Notes: A's trade Cruz for Halsey
Curveball works well for Haren in six shutout innings
PHOENIX -- Righty Juan Cruz has pitched like a legitimate big leaguer this spring, working 10 1/3 scoreless innings, but he stood virtually no chance of making Oakland's big-league roster and everyone knew it.Now he's got a shot at making Arizona's big-league roster. Cruz, 27, was traded to the Diamondbacks on Sunday in exchange for lefty starter Brad Halsey. "We wanted to give Juan an opportunity," said A's general manager Billy Beane. "He's pitched very well this spring, and we wanted to give him an opportunity to pitch at the Major League level. I actually think this is a great situation for him, with a club that is trying to develop some starters." Cruz, acquired from Atlanta in the December 2004 trade that sent Tim Hudson to the Braves, struggled in a relief role for the A's in 2005, posting an 8.49 ERA in 21 appearances before being sent to Triple-A Sacramento, where he went 5-1 with a 2.40 ERA as a starter. "I feel pretty good," Cruz said while packing his things. "I think [Arizona] asked about me because I'll have the chance [to make the team]. I've been working hard to be in the Majors, not in the Minors, so I appreciate [the A's] trading me." Halsey, 25, was sent to the Diamondbacks last January as part of the Randy Johnson deal with the Yankees and won the fifth spot in Arizona's rotation for his first full season in the bigs. He went 8-12 with a 4.61 ERA and lost his spot in the rotation in September, and he was 1-2 with a 9.00 ERA in four Cactus League appearances for Arizona this spring. "I don't know what the situation [in Oakland] is," Halsey said. "I mean, you have to make your own opportunities no matter what. I'm going to have to pitch well. I haven't been pitching well here." Halsey, an eighth-round pick in 2002 who went 34-14 over three years in the Yankees organization, likely will start the season as part of Sacramento's rotation. He has two options remaining and won't be eligible for arbitration for at least two years. "He's a young starter who pitched very well for two or three seasons [in the Minors]," Beane said. "He's had some success." Dandy Dan: Dan Haren, whose efficient 81-pitch outing over six shutout innings in Oakland's 3-1 victory Sunday lowered his ERA over his past four starts to 1.89 (four runs, 19 innings), suggested that experience and maturity helped him get through a day on which his arm felt "dead." "Last year I panicked when that happened," he admitted. On Sunday, he just kept plugging away. Macha said Haren threw three changeups -- the A's are encouraging him to develop the pitch -- and got an out with one of them, and Haren said his curveball was particularly effective.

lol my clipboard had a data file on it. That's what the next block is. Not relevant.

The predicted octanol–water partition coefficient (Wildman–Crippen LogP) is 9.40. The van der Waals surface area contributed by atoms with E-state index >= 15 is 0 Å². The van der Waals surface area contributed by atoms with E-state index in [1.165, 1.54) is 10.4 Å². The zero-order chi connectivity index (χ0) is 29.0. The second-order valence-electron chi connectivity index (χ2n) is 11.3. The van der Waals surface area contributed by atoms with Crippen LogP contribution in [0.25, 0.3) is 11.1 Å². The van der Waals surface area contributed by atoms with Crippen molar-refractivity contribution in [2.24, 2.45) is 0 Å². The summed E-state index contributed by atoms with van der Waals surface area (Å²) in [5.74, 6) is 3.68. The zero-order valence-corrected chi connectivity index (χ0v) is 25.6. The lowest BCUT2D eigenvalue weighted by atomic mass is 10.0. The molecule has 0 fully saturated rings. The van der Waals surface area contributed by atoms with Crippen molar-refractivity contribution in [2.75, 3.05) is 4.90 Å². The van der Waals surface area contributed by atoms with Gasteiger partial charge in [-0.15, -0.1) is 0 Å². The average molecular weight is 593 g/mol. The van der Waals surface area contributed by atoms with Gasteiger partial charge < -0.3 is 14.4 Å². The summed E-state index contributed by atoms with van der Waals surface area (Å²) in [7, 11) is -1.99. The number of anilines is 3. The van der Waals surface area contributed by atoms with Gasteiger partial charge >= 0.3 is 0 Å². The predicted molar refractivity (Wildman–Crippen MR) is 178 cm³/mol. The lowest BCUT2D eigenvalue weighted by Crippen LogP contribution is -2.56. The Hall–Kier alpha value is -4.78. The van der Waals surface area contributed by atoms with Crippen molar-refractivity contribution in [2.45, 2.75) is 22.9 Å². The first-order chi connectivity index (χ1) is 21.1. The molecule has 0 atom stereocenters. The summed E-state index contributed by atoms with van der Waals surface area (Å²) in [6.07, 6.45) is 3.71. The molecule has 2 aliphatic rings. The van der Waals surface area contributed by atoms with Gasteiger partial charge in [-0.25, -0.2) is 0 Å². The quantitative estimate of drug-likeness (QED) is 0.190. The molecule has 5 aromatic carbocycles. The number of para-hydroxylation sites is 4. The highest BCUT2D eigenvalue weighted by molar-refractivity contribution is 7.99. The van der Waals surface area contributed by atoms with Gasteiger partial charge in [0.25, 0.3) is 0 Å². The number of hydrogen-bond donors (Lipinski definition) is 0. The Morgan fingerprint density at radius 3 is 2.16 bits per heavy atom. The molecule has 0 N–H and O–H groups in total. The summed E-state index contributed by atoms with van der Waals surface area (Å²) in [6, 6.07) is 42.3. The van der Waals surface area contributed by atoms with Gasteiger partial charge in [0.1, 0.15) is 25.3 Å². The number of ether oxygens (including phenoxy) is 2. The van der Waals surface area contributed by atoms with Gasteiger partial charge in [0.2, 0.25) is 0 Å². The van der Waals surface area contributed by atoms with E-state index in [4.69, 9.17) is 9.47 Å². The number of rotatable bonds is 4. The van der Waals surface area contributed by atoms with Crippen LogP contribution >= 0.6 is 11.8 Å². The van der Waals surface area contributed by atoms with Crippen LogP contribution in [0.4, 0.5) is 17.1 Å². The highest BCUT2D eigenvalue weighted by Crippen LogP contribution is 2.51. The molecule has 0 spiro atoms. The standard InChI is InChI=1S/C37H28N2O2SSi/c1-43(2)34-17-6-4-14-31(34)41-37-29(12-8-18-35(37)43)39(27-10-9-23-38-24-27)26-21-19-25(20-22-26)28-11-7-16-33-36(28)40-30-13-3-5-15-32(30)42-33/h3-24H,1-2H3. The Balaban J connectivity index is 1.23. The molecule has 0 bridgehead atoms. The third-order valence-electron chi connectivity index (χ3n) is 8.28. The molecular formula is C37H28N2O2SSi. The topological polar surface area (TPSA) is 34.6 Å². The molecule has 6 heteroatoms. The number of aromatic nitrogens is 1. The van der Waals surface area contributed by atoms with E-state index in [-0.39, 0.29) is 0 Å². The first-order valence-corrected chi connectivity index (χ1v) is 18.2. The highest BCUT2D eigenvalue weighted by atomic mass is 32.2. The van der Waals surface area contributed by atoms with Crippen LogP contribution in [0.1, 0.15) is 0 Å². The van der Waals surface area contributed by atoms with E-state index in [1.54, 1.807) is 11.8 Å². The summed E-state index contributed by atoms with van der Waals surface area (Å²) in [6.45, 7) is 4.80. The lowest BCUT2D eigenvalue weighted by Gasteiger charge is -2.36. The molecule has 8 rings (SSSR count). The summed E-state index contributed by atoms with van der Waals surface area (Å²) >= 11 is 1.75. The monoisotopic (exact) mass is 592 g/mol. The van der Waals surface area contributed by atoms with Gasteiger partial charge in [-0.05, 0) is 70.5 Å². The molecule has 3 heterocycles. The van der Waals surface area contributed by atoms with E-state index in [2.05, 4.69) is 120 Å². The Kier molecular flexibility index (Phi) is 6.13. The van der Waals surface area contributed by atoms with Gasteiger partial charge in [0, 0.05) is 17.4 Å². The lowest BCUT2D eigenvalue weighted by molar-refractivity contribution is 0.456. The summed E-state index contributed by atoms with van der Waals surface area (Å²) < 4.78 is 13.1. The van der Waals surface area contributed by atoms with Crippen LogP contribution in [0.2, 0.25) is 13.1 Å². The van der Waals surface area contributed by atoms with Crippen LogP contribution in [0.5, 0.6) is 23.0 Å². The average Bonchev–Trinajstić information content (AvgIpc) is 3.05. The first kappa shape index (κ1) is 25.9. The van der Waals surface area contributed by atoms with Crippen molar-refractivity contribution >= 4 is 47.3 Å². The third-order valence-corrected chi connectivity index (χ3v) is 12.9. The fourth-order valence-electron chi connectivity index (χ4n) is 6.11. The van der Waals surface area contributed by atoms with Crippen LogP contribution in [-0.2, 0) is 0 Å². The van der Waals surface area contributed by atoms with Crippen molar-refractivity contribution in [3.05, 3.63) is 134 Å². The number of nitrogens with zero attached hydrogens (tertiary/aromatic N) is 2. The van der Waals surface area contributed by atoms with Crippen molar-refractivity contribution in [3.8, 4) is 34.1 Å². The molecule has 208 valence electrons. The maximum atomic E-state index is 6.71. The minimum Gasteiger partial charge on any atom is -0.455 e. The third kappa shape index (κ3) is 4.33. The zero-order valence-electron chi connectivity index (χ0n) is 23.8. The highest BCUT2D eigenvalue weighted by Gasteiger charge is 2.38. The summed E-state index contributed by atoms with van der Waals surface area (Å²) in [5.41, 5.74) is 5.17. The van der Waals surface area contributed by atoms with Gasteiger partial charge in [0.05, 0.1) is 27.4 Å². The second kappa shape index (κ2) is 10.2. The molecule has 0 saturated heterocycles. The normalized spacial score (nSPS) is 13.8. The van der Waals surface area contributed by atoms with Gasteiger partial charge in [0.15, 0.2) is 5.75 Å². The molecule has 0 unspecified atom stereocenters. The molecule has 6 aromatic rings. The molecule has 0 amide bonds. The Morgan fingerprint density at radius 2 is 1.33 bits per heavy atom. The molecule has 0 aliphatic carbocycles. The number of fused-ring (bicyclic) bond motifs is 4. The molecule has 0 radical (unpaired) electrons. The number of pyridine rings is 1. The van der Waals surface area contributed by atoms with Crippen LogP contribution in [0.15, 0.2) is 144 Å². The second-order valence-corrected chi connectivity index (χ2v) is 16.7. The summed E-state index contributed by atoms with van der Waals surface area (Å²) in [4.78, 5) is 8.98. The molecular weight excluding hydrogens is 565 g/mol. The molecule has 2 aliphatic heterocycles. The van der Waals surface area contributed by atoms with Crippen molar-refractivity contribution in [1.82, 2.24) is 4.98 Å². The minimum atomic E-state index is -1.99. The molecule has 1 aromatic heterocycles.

Mychael Urban is a national writer for MLB.com. This story was not subject to the approval of Major League Baseball or its clubs.